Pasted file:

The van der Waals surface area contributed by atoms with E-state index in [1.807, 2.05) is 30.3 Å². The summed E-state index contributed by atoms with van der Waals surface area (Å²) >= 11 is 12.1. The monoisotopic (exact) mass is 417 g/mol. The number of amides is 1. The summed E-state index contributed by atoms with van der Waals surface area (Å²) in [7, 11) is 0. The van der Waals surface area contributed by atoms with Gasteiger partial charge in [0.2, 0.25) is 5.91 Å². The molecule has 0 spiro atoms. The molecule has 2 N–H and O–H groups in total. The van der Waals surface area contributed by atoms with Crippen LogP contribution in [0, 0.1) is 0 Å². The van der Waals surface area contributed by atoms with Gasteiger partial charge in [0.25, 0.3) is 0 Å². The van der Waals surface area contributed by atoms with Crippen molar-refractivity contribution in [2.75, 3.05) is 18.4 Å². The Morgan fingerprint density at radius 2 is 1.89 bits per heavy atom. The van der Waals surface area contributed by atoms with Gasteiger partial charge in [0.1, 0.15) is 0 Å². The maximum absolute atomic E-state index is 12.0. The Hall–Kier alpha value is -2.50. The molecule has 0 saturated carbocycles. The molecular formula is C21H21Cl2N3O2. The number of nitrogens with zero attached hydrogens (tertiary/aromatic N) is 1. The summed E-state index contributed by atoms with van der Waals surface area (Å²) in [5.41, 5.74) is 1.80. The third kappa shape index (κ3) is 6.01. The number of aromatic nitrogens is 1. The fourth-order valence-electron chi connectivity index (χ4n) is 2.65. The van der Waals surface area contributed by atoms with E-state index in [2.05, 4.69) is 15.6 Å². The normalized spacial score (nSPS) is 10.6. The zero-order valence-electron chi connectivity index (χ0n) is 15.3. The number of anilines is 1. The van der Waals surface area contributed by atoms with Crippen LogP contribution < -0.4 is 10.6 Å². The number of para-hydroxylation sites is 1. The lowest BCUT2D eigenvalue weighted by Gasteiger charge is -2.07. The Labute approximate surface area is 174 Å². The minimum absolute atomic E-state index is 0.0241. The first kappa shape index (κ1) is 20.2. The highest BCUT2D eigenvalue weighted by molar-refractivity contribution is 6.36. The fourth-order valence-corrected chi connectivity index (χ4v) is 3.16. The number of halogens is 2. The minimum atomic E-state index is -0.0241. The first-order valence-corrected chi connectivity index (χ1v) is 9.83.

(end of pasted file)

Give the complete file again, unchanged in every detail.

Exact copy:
The van der Waals surface area contributed by atoms with E-state index in [1.807, 2.05) is 30.3 Å². The summed E-state index contributed by atoms with van der Waals surface area (Å²) >= 11 is 12.1. The monoisotopic (exact) mass is 417 g/mol. The number of amides is 1. The summed E-state index contributed by atoms with van der Waals surface area (Å²) in [7, 11) is 0. The van der Waals surface area contributed by atoms with Gasteiger partial charge in [0.2, 0.25) is 5.91 Å². The molecule has 0 spiro atoms. The molecule has 2 N–H and O–H groups in total. The van der Waals surface area contributed by atoms with Crippen LogP contribution in [0, 0.1) is 0 Å². The van der Waals surface area contributed by atoms with Gasteiger partial charge in [0.25, 0.3) is 0 Å². The van der Waals surface area contributed by atoms with Crippen molar-refractivity contribution in [2.75, 3.05) is 18.4 Å². The Morgan fingerprint density at radius 2 is 1.89 bits per heavy atom. The van der Waals surface area contributed by atoms with Gasteiger partial charge in [0.1, 0.15) is 0 Å². The maximum absolute atomic E-state index is 12.0. The Hall–Kier alpha value is -2.50. The molecule has 0 saturated carbocycles. The molecular formula is C21H21Cl2N3O2. The number of nitrogens with zero attached hydrogens (tertiary/aromatic N) is 1. The summed E-state index contributed by atoms with van der Waals surface area (Å²) in [5.41, 5.74) is 1.80. The third kappa shape index (κ3) is 6.01. The number of aromatic nitrogens is 1. The fourth-order valence-electron chi connectivity index (χ4n) is 2.65. The van der Waals surface area contributed by atoms with E-state index in [2.05, 4.69) is 15.6 Å². The normalized spacial score (nSPS) is 10.6. The zero-order valence-electron chi connectivity index (χ0n) is 15.3. The number of anilines is 1. The van der Waals surface area contributed by atoms with Crippen LogP contribution < -0.4 is 10.6 Å². The number of para-hydroxylation sites is 1. The lowest BCUT2D eigenvalue weighted by Gasteiger charge is -2.07. The Labute approximate surface area is 174 Å². The minimum absolute atomic E-state index is 0.0241. The first kappa shape index (κ1) is 20.2. The highest BCUT2D eigenvalue weighted by molar-refractivity contribution is 6.36. The fourth-order valence-corrected chi connectivity index (χ4v) is 3.16. The number of halogens is 2. The minimum atomic E-state index is -0.0241. The first-order valence-corrected chi connectivity index (χ1v) is 9.83.